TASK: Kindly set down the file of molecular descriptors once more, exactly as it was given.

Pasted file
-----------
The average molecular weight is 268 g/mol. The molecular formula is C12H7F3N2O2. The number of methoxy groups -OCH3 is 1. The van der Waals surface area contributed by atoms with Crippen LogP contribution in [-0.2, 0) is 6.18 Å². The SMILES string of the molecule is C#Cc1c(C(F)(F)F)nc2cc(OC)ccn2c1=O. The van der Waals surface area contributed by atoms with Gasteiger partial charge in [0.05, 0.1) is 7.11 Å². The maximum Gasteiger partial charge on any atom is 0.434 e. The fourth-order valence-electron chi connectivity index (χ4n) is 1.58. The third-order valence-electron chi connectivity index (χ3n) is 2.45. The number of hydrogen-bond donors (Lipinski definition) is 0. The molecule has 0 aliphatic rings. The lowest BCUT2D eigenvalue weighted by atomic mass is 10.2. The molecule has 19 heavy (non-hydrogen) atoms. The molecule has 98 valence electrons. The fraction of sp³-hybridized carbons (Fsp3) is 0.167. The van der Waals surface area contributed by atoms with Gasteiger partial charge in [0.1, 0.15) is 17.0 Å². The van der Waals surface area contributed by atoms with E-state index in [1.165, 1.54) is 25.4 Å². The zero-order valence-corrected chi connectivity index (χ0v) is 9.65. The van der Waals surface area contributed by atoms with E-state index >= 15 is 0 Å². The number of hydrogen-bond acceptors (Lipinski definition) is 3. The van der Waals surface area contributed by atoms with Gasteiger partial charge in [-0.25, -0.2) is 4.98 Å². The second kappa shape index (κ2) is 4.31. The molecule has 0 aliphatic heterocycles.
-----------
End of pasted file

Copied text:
The average molecular weight is 268 g/mol. The molecular formula is C12H7F3N2O2. The number of methoxy groups -OCH3 is 1. The van der Waals surface area contributed by atoms with Crippen LogP contribution in [-0.2, 0) is 6.18 Å². The SMILES string of the molecule is C#Cc1c(C(F)(F)F)nc2cc(OC)ccn2c1=O. The van der Waals surface area contributed by atoms with Gasteiger partial charge in [0.05, 0.1) is 7.11 Å². The maximum Gasteiger partial charge on any atom is 0.434 e. The fourth-order valence-electron chi connectivity index (χ4n) is 1.58. The third-order valence-electron chi connectivity index (χ3n) is 2.45. The number of hydrogen-bond donors (Lipinski definition) is 0. The molecule has 0 aliphatic rings. The lowest BCUT2D eigenvalue weighted by atomic mass is 10.2. The molecule has 19 heavy (non-hydrogen) atoms. The molecule has 98 valence electrons. The fraction of sp³-hybridized carbons (Fsp3) is 0.167. The van der Waals surface area contributed by atoms with Gasteiger partial charge in [0.1, 0.15) is 17.0 Å². The van der Waals surface area contributed by atoms with E-state index in [1.165, 1.54) is 25.4 Å². The zero-order valence-corrected chi connectivity index (χ0v) is 9.65. The van der Waals surface area contributed by atoms with E-state index >= 15 is 0 Å². The number of hydrogen-bond acceptors (Lipinski definition) is 3. The van der Waals surface area contributed by atoms with Gasteiger partial charge in [-0.25, -0.2) is 4.98 Å². The second kappa shape index (κ2) is 4.31. The molecule has 0 aliphatic heterocycles.